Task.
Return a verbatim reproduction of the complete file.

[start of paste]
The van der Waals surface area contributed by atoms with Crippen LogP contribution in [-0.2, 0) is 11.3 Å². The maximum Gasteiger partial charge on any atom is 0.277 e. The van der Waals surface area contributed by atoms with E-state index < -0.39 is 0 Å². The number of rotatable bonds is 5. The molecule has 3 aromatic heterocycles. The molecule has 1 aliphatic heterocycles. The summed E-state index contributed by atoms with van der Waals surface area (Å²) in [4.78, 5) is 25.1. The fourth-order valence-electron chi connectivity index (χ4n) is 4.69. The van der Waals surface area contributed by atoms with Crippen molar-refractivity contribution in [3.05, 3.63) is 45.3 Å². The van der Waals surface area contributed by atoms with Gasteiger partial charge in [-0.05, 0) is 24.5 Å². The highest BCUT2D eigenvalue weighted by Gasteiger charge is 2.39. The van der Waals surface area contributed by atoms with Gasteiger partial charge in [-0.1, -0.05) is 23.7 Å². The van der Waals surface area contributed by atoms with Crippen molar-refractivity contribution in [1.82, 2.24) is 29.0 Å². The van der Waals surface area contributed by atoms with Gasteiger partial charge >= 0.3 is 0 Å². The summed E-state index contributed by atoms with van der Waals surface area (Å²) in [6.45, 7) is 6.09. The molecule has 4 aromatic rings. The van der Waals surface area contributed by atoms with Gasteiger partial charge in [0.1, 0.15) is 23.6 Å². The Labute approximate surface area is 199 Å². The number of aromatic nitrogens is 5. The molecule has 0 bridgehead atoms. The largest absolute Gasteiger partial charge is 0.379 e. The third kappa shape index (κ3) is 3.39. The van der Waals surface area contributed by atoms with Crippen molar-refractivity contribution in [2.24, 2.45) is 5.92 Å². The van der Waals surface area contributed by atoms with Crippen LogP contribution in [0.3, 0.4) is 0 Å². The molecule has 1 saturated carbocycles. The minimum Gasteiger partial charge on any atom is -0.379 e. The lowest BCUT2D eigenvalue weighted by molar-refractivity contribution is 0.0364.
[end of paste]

The van der Waals surface area contributed by atoms with Crippen LogP contribution in [-0.2, 0) is 11.3 Å². The maximum Gasteiger partial charge on any atom is 0.277 e. The van der Waals surface area contributed by atoms with E-state index < -0.39 is 0 Å². The number of rotatable bonds is 5. The molecule has 3 aromatic heterocycles. The molecule has 1 aliphatic heterocycles. The summed E-state index contributed by atoms with van der Waals surface area (Å²) in [4.78, 5) is 25.1. The fourth-order valence-electron chi connectivity index (χ4n) is 4.69. The van der Waals surface area contributed by atoms with Crippen molar-refractivity contribution in [3.05, 3.63) is 45.3 Å². The van der Waals surface area contributed by atoms with Gasteiger partial charge in [-0.05, 0) is 24.5 Å². The highest BCUT2D eigenvalue weighted by Gasteiger charge is 2.39. The van der Waals surface area contributed by atoms with Gasteiger partial charge in [-0.1, -0.05) is 23.7 Å². The van der Waals surface area contributed by atoms with Crippen molar-refractivity contribution in [1.82, 2.24) is 29.0 Å². The van der Waals surface area contributed by atoms with Gasteiger partial charge >= 0.3 is 0 Å². The summed E-state index contributed by atoms with van der Waals surface area (Å²) in [6.45, 7) is 6.09. The molecule has 4 aromatic rings. The van der Waals surface area contributed by atoms with Gasteiger partial charge in [0.1, 0.15) is 23.6 Å². The Labute approximate surface area is 199 Å². The number of aromatic nitrogens is 5. The molecule has 0 bridgehead atoms. The largest absolute Gasteiger partial charge is 0.379 e. The third kappa shape index (κ3) is 3.39. The van der Waals surface area contributed by atoms with Crippen molar-refractivity contribution in [2.24, 2.45) is 5.92 Å². The van der Waals surface area contributed by atoms with Crippen LogP contribution in [0.3, 0.4) is 0 Å². The molecule has 1 saturated carbocycles. The minimum Gasteiger partial charge on any atom is -0.379 e. The lowest BCUT2D eigenvalue weighted by molar-refractivity contribution is 0.0364.